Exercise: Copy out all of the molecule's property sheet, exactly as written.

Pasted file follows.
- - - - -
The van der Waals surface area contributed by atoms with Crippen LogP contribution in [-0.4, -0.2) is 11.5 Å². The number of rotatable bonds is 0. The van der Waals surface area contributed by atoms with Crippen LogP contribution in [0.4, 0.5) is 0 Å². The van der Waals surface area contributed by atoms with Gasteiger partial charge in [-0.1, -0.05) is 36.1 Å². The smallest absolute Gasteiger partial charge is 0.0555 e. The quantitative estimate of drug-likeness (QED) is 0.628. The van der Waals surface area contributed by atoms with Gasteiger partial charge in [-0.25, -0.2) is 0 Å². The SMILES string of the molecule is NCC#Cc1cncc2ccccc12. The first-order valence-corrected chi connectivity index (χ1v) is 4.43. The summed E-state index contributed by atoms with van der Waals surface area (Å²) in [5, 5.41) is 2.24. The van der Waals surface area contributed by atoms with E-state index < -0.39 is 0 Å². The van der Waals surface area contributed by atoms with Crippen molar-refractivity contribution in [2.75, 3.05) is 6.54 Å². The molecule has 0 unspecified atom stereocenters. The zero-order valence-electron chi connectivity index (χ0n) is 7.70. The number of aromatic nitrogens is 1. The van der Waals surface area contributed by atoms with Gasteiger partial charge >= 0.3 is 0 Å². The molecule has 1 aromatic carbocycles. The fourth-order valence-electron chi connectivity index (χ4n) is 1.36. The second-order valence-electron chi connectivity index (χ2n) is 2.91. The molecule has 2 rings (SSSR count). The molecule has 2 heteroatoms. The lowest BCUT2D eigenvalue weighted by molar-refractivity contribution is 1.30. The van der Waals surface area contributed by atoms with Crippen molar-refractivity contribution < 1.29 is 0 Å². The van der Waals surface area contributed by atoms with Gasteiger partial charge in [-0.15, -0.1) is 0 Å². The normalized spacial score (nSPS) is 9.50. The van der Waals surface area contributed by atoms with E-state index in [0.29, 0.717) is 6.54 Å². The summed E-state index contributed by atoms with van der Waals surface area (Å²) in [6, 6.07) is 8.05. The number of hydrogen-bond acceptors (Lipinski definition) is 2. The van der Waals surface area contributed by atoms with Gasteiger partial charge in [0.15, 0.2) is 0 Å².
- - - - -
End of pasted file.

The van der Waals surface area contributed by atoms with Crippen LogP contribution in [-0.4, -0.2) is 11.5 Å². The number of rotatable bonds is 0. The van der Waals surface area contributed by atoms with Crippen LogP contribution in [0.4, 0.5) is 0 Å². The van der Waals surface area contributed by atoms with Gasteiger partial charge in [-0.1, -0.05) is 36.1 Å². The smallest absolute Gasteiger partial charge is 0.0555 e. The quantitative estimate of drug-likeness (QED) is 0.628. The van der Waals surface area contributed by atoms with Gasteiger partial charge in [-0.25, -0.2) is 0 Å². The SMILES string of the molecule is NCC#Cc1cncc2ccccc12. The first-order valence-corrected chi connectivity index (χ1v) is 4.43. The summed E-state index contributed by atoms with van der Waals surface area (Å²) in [5, 5.41) is 2.24. The van der Waals surface area contributed by atoms with E-state index < -0.39 is 0 Å². The van der Waals surface area contributed by atoms with Crippen molar-refractivity contribution in [2.75, 3.05) is 6.54 Å². The molecule has 0 unspecified atom stereocenters. The zero-order valence-electron chi connectivity index (χ0n) is 7.70. The number of aromatic nitrogens is 1. The van der Waals surface area contributed by atoms with Gasteiger partial charge >= 0.3 is 0 Å². The molecule has 1 aromatic carbocycles. The fourth-order valence-electron chi connectivity index (χ4n) is 1.36. The second-order valence-electron chi connectivity index (χ2n) is 2.91. The molecule has 2 rings (SSSR count). The molecule has 2 heteroatoms. The lowest BCUT2D eigenvalue weighted by molar-refractivity contribution is 1.30. The van der Waals surface area contributed by atoms with Crippen molar-refractivity contribution < 1.29 is 0 Å². The van der Waals surface area contributed by atoms with Gasteiger partial charge in [-0.15, -0.1) is 0 Å². The normalized spacial score (nSPS) is 9.50. The van der Waals surface area contributed by atoms with E-state index in [0.29, 0.717) is 6.54 Å². The summed E-state index contributed by atoms with van der Waals surface area (Å²) in [6, 6.07) is 8.05. The number of hydrogen-bond acceptors (Lipinski definition) is 2. The van der Waals surface area contributed by atoms with Gasteiger partial charge in [0.15, 0.2) is 0 Å².